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Genes Brain Behav. 2014 Jul;13(6):527-534. doi: 10.1111/gbb.12143. Epub 2014 Jun 16.

Sex chromosome complement influences operant responding for a palatable food in mice.

Author information

1
Department of Psychology, University of California, Los Angeles.
2
Department of Psychiatry, Yale University.
3
Department of Integrative Biology and Physiology, University of California, Los Angeles.
4
The Brain Research Institute, University of California, Los Angeles.
5
Department of Psychiatry & Biobehavioral Sciences, University of California, Los Angeles.
#
Contributed equally

Abstract

The procurement and consumption of palatable, calorie-dense foods is influenced by the nutritional and hedonic value of foods. Although many factors can influence the control over behavior by foods rich in sugar and fat, emerging evidence indicates that biological sex may play a particularly crucial role in the types of foods individuals seek out, as well as the level of motivation individuals will exert to obtain those foods. However, a systematic investigation of food-seeking and consumption that disentangles the effects of the major sex-biasing factors, including sex chromosome complement and organizational and activational effects of sex hormones, has yet to be conducted. Using the four core genotypes mouse model system, we separated and quantified the effects of sex chromosome complement and gonadal sex on consumption of and motivation to obtain a highly palatable solution [sweetened condensed milk (SCM)]. Gonadectomized mice with an XY sex chromosome complement, compared with those with two X chromosomes, independent of gonadal sex, appeared to be more sensitive to the reward value of the SCM solution and were more motivated to expend effort to obtain it, as evidenced by their dramatically greater expended effort in an instrumental task with progressively larger response-to-reward ratios. Gonadal sex independently affected free consumption of the solution but not motivation to obtain it. These data indicate that gonadal and chromosomal sex effects independently influence reward-related behaviors, contributing to sexually dimorphic patterns of behavior related to the pursuit and consumption of rewards.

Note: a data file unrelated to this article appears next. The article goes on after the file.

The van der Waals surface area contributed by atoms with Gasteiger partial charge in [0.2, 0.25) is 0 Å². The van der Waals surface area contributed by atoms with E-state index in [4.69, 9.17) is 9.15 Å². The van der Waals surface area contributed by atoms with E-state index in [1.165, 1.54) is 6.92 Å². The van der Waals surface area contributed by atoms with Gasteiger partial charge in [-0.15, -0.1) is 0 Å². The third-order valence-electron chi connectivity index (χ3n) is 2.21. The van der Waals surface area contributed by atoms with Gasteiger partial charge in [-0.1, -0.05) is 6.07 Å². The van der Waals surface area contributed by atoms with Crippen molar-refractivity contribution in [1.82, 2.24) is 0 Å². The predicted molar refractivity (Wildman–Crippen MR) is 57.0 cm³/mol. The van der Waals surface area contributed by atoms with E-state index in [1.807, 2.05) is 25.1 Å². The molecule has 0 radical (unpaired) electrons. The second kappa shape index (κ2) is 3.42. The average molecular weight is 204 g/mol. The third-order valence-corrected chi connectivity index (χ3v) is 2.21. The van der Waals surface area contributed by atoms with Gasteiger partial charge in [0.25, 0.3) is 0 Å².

KEYWORDS:

Feeding; gonad; hormone; instrumental conditioning; motivation; operant conditioning; reinforcement; reward; sex chromosome; sex differences

PMID:
24861924
PMCID:
PMC4079740
DOI:
10.1111/gbb.12143
[Indexed for MEDLINE]
Free PMC Article

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